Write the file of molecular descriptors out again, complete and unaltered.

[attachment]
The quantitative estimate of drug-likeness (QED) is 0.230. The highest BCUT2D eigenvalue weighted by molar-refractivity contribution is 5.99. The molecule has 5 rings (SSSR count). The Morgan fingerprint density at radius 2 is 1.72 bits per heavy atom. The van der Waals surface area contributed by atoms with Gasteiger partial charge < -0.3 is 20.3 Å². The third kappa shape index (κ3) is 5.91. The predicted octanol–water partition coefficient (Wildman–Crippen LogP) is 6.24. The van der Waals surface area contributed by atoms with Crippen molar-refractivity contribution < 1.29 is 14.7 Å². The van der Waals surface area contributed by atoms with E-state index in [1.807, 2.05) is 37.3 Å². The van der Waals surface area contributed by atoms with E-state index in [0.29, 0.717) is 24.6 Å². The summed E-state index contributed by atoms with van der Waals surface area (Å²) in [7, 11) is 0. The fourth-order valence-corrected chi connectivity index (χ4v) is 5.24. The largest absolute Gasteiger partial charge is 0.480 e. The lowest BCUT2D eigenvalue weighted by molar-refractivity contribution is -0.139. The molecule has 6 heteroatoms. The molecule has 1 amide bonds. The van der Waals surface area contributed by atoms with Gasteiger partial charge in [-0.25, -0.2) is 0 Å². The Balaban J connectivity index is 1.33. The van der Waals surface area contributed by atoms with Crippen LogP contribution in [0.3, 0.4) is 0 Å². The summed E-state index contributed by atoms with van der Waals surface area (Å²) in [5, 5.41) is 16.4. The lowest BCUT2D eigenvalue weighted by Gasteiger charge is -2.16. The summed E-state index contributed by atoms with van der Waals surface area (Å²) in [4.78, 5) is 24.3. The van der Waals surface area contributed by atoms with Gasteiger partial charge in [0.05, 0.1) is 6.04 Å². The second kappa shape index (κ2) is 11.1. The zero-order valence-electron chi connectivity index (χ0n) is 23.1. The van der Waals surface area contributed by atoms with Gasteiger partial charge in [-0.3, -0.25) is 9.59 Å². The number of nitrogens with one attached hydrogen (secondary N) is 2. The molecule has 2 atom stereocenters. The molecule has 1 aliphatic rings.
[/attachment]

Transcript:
The quantitative estimate of drug-likeness (QED) is 0.230. The highest BCUT2D eigenvalue weighted by molar-refractivity contribution is 5.99. The molecule has 5 rings (SSSR count). The Morgan fingerprint density at radius 2 is 1.72 bits per heavy atom. The van der Waals surface area contributed by atoms with Gasteiger partial charge < -0.3 is 20.3 Å². The third kappa shape index (κ3) is 5.91. The predicted octanol–water partition coefficient (Wildman–Crippen LogP) is 6.24. The van der Waals surface area contributed by atoms with Crippen molar-refractivity contribution < 1.29 is 14.7 Å². The van der Waals surface area contributed by atoms with E-state index in [1.807, 2.05) is 37.3 Å². The van der Waals surface area contributed by atoms with E-state index in [0.29, 0.717) is 24.6 Å². The summed E-state index contributed by atoms with van der Waals surface area (Å²) in [7, 11) is 0. The fourth-order valence-corrected chi connectivity index (χ4v) is 5.24. The largest absolute Gasteiger partial charge is 0.480 e. The lowest BCUT2D eigenvalue weighted by molar-refractivity contribution is -0.139. The molecule has 6 heteroatoms. The molecule has 1 amide bonds. The van der Waals surface area contributed by atoms with Gasteiger partial charge in [-0.25, -0.2) is 0 Å². The Balaban J connectivity index is 1.33. The van der Waals surface area contributed by atoms with Crippen LogP contribution in [0.3, 0.4) is 0 Å². The summed E-state index contributed by atoms with van der Waals surface area (Å²) in [5, 5.41) is 16.4. The lowest BCUT2D eigenvalue weighted by Gasteiger charge is -2.16. The summed E-state index contributed by atoms with van der Waals surface area (Å²) in [4.78, 5) is 24.3. The van der Waals surface area contributed by atoms with Gasteiger partial charge in [0.05, 0.1) is 6.04 Å². The second kappa shape index (κ2) is 11.1. The zero-order valence-electron chi connectivity index (χ0n) is 23.1. The van der Waals surface area contributed by atoms with Gasteiger partial charge in [-0.3, -0.25) is 9.59 Å². The number of nitrogens with one attached hydrogen (secondary N) is 2. The molecule has 2 atom stereocenters. The molecule has 1 aliphatic rings.